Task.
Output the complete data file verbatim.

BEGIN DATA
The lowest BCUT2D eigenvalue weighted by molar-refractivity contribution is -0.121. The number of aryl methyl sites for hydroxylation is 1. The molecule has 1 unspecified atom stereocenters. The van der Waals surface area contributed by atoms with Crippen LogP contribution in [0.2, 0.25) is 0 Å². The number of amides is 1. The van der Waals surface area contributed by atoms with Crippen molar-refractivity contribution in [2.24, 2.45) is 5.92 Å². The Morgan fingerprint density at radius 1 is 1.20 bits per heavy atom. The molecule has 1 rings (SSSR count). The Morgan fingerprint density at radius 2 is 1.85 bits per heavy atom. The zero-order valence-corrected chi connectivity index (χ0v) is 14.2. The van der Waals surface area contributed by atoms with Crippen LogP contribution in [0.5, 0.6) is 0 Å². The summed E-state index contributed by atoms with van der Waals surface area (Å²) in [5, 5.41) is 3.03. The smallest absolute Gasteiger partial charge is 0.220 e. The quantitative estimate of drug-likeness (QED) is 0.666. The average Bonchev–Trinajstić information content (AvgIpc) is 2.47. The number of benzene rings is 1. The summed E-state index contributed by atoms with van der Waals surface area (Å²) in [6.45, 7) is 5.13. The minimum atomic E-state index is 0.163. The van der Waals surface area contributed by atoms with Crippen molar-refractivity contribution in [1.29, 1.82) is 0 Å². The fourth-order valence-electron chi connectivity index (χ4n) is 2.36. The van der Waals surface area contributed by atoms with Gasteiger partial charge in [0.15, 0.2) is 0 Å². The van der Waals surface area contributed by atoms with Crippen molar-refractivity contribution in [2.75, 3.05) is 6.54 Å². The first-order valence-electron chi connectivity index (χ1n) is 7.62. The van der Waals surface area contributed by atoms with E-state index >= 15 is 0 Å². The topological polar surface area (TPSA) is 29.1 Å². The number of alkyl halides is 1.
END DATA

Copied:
The lowest BCUT2D eigenvalue weighted by molar-refractivity contribution is -0.121. The number of aryl methyl sites for hydroxylation is 1. The molecule has 1 unspecified atom stereocenters. The van der Waals surface area contributed by atoms with Crippen LogP contribution in [0.2, 0.25) is 0 Å². The number of amides is 1. The van der Waals surface area contributed by atoms with Crippen molar-refractivity contribution in [2.24, 2.45) is 5.92 Å². The Morgan fingerprint density at radius 1 is 1.20 bits per heavy atom. The molecule has 1 rings (SSSR count). The Morgan fingerprint density at radius 2 is 1.85 bits per heavy atom. The zero-order valence-corrected chi connectivity index (χ0v) is 14.2. The van der Waals surface area contributed by atoms with Crippen LogP contribution in [0.5, 0.6) is 0 Å². The summed E-state index contributed by atoms with van der Waals surface area (Å²) in [5, 5.41) is 3.03. The smallest absolute Gasteiger partial charge is 0.220 e. The quantitative estimate of drug-likeness (QED) is 0.666. The average Bonchev–Trinajstić information content (AvgIpc) is 2.47. The number of benzene rings is 1. The summed E-state index contributed by atoms with van der Waals surface area (Å²) in [6.45, 7) is 5.13. The minimum atomic E-state index is 0.163. The van der Waals surface area contributed by atoms with Crippen molar-refractivity contribution in [1.29, 1.82) is 0 Å². The fourth-order valence-electron chi connectivity index (χ4n) is 2.36. The van der Waals surface area contributed by atoms with Gasteiger partial charge in [0.15, 0.2) is 0 Å². The van der Waals surface area contributed by atoms with Crippen molar-refractivity contribution in [2.75, 3.05) is 6.54 Å². The first-order valence-electron chi connectivity index (χ1n) is 7.62. The van der Waals surface area contributed by atoms with E-state index >= 15 is 0 Å². The topological polar surface area (TPSA) is 29.1 Å². The number of alkyl halides is 1.